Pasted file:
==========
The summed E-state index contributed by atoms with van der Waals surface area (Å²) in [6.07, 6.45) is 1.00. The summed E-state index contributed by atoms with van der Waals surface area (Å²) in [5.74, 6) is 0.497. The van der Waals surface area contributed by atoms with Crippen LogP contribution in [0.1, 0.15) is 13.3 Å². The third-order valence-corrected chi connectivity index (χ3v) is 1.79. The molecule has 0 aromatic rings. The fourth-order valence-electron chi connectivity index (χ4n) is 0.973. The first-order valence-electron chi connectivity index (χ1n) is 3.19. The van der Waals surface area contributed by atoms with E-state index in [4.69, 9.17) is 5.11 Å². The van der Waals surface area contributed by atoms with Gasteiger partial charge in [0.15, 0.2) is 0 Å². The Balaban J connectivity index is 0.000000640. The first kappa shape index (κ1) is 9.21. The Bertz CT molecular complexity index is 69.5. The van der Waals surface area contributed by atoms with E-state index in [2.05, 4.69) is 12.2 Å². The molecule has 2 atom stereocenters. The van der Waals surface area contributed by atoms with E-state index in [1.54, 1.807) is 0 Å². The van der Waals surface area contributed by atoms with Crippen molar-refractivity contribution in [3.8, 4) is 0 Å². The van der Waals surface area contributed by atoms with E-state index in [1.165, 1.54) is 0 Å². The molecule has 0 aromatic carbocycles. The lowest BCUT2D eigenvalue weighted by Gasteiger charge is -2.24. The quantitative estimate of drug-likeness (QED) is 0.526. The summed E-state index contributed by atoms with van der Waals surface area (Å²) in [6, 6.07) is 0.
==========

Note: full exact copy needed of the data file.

The summed E-state index contributed by atoms with van der Waals surface area (Å²) in [6.07, 6.45) is 1.00. The summed E-state index contributed by atoms with van der Waals surface area (Å²) in [5.74, 6) is 0.497. The van der Waals surface area contributed by atoms with Crippen LogP contribution in [0.1, 0.15) is 13.3 Å². The third-order valence-corrected chi connectivity index (χ3v) is 1.79. The molecule has 0 aromatic rings. The fourth-order valence-electron chi connectivity index (χ4n) is 0.973. The first-order valence-electron chi connectivity index (χ1n) is 3.19. The van der Waals surface area contributed by atoms with E-state index in [4.69, 9.17) is 5.11 Å². The van der Waals surface area contributed by atoms with Gasteiger partial charge in [0.15, 0.2) is 0 Å². The Balaban J connectivity index is 0.000000640. The first kappa shape index (κ1) is 9.21. The Bertz CT molecular complexity index is 69.5. The van der Waals surface area contributed by atoms with E-state index in [2.05, 4.69) is 12.2 Å². The molecule has 2 atom stereocenters. The van der Waals surface area contributed by atoms with E-state index in [1.54, 1.807) is 0 Å². The van der Waals surface area contributed by atoms with Crippen molar-refractivity contribution in [3.8, 4) is 0 Å². The van der Waals surface area contributed by atoms with E-state index in [1.165, 1.54) is 0 Å². The molecule has 0 aromatic carbocycles. The lowest BCUT2D eigenvalue weighted by Gasteiger charge is -2.24. The quantitative estimate of drug-likeness (QED) is 0.526. The summed E-state index contributed by atoms with van der Waals surface area (Å²) in [6, 6.07) is 0.